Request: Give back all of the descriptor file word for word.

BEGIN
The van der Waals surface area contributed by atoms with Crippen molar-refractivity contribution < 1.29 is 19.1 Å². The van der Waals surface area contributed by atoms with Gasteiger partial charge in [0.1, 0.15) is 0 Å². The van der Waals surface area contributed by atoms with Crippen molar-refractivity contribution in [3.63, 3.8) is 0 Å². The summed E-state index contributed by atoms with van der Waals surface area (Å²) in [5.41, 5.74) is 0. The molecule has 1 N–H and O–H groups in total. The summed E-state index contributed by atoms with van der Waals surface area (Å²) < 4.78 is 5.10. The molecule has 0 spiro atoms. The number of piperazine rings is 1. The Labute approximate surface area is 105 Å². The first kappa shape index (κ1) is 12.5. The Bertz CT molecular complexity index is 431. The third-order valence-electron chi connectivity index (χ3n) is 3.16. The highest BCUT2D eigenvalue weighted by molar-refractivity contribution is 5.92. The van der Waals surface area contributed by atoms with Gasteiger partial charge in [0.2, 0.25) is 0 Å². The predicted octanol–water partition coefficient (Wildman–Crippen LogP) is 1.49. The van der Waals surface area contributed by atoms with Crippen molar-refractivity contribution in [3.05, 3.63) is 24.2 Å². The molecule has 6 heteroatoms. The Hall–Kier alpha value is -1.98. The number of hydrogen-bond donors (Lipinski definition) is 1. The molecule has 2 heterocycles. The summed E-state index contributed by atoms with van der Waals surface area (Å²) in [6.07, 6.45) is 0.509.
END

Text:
The van der Waals surface area contributed by atoms with Crippen molar-refractivity contribution < 1.29 is 19.1 Å². The van der Waals surface area contributed by atoms with Gasteiger partial charge in [0.1, 0.15) is 0 Å². The van der Waals surface area contributed by atoms with Crippen molar-refractivity contribution in [3.63, 3.8) is 0 Å². The summed E-state index contributed by atoms with van der Waals surface area (Å²) in [5.41, 5.74) is 0. The molecule has 1 N–H and O–H groups in total. The summed E-state index contributed by atoms with van der Waals surface area (Å²) < 4.78 is 5.10. The molecule has 0 spiro atoms. The number of piperazine rings is 1. The Labute approximate surface area is 105 Å². The first kappa shape index (κ1) is 12.5. The Bertz CT molecular complexity index is 431. The third-order valence-electron chi connectivity index (χ3n) is 3.16. The highest BCUT2D eigenvalue weighted by molar-refractivity contribution is 5.92. The van der Waals surface area contributed by atoms with Gasteiger partial charge in [0.2, 0.25) is 0 Å². The predicted octanol–water partition coefficient (Wildman–Crippen LogP) is 1.49. The van der Waals surface area contributed by atoms with Crippen molar-refractivity contribution in [3.05, 3.63) is 24.2 Å². The molecule has 6 heteroatoms. The Hall–Kier alpha value is -1.98. The number of hydrogen-bond donors (Lipinski definition) is 1. The molecule has 2 heterocycles. The summed E-state index contributed by atoms with van der Waals surface area (Å²) in [6.07, 6.45) is 0.509.